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Federal government allots $2M to help Atikamekw Nation implement Joyce’s Principle

Click to play video: 'Ottawa adopts Joyce’s Principle to guarantee health care access without discrimination' Ottawa adopts Joyce’s Principle to guarantee health care access without discrimination
WATCH: Quebec indigenous groups have called for equitable access to healthcare following the death of Joyce Echaquan at a Joliette hospital in October. The provincial government refused to adopt Joyce's Principle into legislation on the fact that government officials say they do not have the same definition of systemic racism. As Olivia O'Malley reports, the federal government is now, months later, funding the initiative in her name – Feb 10, 2021

The federal government announced Wednesday morning that it is allotting $2 million dollars to help the Atikamekw Nation begin implementation of Joyce’s Principle.

The document was written by Indigenous leaders calling for equitable access to health care following Joyce Echaquan’s tragic death.

Thirty-seven-year-old Echaquan filmed herself lying in a Joliette Hospital in September as staff uttered racial slurs towards her, the last words she would hear before her death.

“It’s important for all people and instances of leadership to acknowledge the existence of systemic racism within the health-care system and to start making the concrete gestures and actions that are needed,” said Indigenous Services Minister Marc Miller.

Read more: Atikamekw groups call for equitable access to health care following Joyce Echaquan’s death

With the federal government’s help, her community and family are hoping the principle named in her honour will give other Indigenous people access to fair and equal health care, that she did not receive.

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“We all have the right to dignity; we are all human. Moreover, I think that Joyce’s Principle should also apply to all minorities in Canada,” said her Echaquan’s husband, Carol Dubé.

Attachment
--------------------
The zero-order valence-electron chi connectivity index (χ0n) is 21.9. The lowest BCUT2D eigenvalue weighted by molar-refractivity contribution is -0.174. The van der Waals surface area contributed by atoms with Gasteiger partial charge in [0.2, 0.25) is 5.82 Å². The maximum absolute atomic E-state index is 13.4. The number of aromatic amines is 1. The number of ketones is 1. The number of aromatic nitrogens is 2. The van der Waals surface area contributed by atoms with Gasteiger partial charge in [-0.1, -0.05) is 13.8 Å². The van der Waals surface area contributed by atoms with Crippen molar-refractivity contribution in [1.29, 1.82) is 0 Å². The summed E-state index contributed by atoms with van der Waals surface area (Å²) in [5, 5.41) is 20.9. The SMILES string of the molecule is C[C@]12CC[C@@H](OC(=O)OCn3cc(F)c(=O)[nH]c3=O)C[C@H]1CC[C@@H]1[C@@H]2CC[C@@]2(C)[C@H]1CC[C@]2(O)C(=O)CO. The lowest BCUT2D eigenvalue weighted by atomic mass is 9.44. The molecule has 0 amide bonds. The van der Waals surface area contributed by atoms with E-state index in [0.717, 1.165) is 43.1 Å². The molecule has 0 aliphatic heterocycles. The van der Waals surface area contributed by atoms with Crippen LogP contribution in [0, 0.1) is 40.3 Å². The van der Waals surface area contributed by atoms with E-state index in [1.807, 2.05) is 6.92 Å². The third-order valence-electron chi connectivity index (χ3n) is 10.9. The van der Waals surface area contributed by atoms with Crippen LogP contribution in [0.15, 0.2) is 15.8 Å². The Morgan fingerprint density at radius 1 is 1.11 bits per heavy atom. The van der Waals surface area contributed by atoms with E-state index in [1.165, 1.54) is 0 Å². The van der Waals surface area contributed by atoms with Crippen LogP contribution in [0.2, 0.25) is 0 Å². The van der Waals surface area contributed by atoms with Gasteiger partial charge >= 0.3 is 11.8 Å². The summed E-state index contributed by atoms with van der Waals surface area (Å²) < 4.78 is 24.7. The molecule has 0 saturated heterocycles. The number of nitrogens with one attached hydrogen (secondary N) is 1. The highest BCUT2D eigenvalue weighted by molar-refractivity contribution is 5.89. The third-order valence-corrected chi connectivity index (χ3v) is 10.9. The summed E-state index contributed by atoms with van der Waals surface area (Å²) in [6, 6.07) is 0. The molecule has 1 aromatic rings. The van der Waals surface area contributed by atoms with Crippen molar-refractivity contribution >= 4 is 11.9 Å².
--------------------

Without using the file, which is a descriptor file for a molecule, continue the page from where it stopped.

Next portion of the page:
Click to play video: 'Atikamekw leaders hope Joyce’s Principle will improve health care for First Nations' Atikamekw leaders hope Joyce’s Principle will improve health care for First Nations
Atikamekw leaders hope Joyce’s Principle will improve health care for First Nations – Nov 16, 2020

Both Echaquan and her husband are from the Atikamekw Nation, whose leaders will implement Joyce’s Principle through concrete actions.

“We have to work on awareness, education and we need to make people understand that they don’t need to be scared of us, that they don’t need to think bad things about us,” said Council of the Atikamekw Nation Grand Chief Constant Awashish.

Read more: Quebec opposition parties urge provincial government to adopt Joyce’s Principle

He said members did not feel safe when they needed medical attention after Echaquan’s death. So along with mental health services, they are looking into increasing services offered in the community such as a birthing centre and a place where members can do dialysis.

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In a statement to Global News, the Quebec government said Joyce’s Principle will become a guiding force in implementing equal access to health care for all Indigenous people in Quebec.

Awashish says the council is open to collaborating with the provincial government, as they work towards their goal of a stronger society by defending First Nations rights, in Echaquan’s name.

Click to play video: 'Quebec opposition parties push for recognition of systemic racism' Quebec opposition parties push for recognition of systemic racism
Quebec opposition parties push for recognition of systemic racism – Nov 27, 2020

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